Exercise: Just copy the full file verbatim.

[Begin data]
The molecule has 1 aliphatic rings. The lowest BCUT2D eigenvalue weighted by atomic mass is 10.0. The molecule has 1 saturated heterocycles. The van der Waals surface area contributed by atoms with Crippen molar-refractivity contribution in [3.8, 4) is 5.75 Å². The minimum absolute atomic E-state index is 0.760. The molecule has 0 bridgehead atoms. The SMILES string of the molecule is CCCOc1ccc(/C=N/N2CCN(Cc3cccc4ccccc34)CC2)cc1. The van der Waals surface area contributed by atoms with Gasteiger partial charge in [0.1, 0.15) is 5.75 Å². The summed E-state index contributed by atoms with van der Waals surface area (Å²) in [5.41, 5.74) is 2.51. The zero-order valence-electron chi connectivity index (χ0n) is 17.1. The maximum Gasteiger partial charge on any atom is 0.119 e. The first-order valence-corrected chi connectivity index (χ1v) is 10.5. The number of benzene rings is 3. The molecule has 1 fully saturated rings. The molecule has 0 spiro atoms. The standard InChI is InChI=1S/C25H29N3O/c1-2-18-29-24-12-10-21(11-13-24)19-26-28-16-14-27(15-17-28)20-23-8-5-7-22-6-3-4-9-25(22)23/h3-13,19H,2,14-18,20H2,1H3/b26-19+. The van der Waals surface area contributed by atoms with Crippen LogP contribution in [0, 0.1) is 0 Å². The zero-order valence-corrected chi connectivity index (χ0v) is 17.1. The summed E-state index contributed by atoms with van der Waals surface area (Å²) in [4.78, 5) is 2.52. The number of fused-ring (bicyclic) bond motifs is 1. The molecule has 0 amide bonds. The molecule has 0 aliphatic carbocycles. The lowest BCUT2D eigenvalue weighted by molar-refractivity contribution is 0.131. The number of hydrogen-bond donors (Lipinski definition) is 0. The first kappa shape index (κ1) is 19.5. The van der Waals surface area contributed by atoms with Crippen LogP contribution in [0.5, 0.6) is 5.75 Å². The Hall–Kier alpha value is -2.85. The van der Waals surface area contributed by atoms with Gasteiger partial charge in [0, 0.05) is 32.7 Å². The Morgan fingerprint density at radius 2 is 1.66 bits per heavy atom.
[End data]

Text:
The molecule has 1 aliphatic rings. The lowest BCUT2D eigenvalue weighted by atomic mass is 10.0. The molecule has 1 saturated heterocycles. The van der Waals surface area contributed by atoms with Crippen molar-refractivity contribution in [3.8, 4) is 5.75 Å². The minimum absolute atomic E-state index is 0.760. The molecule has 0 bridgehead atoms. The SMILES string of the molecule is CCCOc1ccc(/C=N/N2CCN(Cc3cccc4ccccc34)CC2)cc1. The van der Waals surface area contributed by atoms with Gasteiger partial charge in [0.1, 0.15) is 5.75 Å². The summed E-state index contributed by atoms with van der Waals surface area (Å²) in [5.41, 5.74) is 2.51. The zero-order valence-electron chi connectivity index (χ0n) is 17.1. The maximum Gasteiger partial charge on any atom is 0.119 e. The first-order valence-corrected chi connectivity index (χ1v) is 10.5. The number of benzene rings is 3. The molecule has 1 fully saturated rings. The molecule has 0 spiro atoms. The standard InChI is InChI=1S/C25H29N3O/c1-2-18-29-24-12-10-21(11-13-24)19-26-28-16-14-27(15-17-28)20-23-8-5-7-22-6-3-4-9-25(22)23/h3-13,19H,2,14-18,20H2,1H3/b26-19+. The van der Waals surface area contributed by atoms with Crippen LogP contribution in [0, 0.1) is 0 Å². The zero-order valence-corrected chi connectivity index (χ0v) is 17.1. The summed E-state index contributed by atoms with van der Waals surface area (Å²) in [4.78, 5) is 2.52. The number of fused-ring (bicyclic) bond motifs is 1. The molecule has 0 amide bonds. The molecule has 0 aliphatic carbocycles. The lowest BCUT2D eigenvalue weighted by molar-refractivity contribution is 0.131. The number of hydrogen-bond donors (Lipinski definition) is 0. The first kappa shape index (κ1) is 19.5. The van der Waals surface area contributed by atoms with Crippen LogP contribution in [0.5, 0.6) is 5.75 Å². The Hall–Kier alpha value is -2.85. The van der Waals surface area contributed by atoms with Gasteiger partial charge in [0, 0.05) is 32.7 Å². The Morgan fingerprint density at radius 2 is 1.66 bits per heavy atom.